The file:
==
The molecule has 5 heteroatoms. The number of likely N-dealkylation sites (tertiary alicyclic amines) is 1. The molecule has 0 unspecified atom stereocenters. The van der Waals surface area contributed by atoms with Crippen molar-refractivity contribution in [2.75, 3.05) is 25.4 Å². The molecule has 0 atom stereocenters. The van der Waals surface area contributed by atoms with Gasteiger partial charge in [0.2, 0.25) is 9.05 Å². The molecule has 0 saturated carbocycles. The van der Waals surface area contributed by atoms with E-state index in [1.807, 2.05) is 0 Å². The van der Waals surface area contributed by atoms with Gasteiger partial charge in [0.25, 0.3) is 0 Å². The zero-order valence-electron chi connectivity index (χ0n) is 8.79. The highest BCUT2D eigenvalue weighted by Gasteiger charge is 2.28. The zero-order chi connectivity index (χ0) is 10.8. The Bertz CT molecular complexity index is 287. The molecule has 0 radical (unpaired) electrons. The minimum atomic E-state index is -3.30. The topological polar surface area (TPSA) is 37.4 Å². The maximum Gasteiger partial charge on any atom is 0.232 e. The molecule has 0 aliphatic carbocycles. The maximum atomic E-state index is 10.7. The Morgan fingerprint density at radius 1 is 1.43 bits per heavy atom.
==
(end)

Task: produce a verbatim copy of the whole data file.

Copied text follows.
The molecule has 5 heteroatoms. The number of likely N-dealkylation sites (tertiary alicyclic amines) is 1. The molecule has 0 unspecified atom stereocenters. The van der Waals surface area contributed by atoms with Crippen molar-refractivity contribution in [2.75, 3.05) is 25.4 Å². The molecule has 0 atom stereocenters. The van der Waals surface area contributed by atoms with Gasteiger partial charge in [0.2, 0.25) is 9.05 Å². The molecule has 0 saturated carbocycles. The van der Waals surface area contributed by atoms with E-state index in [1.807, 2.05) is 0 Å². The van der Waals surface area contributed by atoms with Gasteiger partial charge in [0.25, 0.3) is 0 Å². The zero-order valence-electron chi connectivity index (χ0n) is 8.79. The highest BCUT2D eigenvalue weighted by Gasteiger charge is 2.28. The zero-order chi connectivity index (χ0) is 10.8. The Bertz CT molecular complexity index is 287. The molecule has 0 radical (unpaired) electrons. The minimum atomic E-state index is -3.30. The topological polar surface area (TPSA) is 37.4 Å². The maximum Gasteiger partial charge on any atom is 0.232 e. The molecule has 0 aliphatic carbocycles. The maximum atomic E-state index is 10.7. The Morgan fingerprint density at radius 1 is 1.43 bits per heavy atom.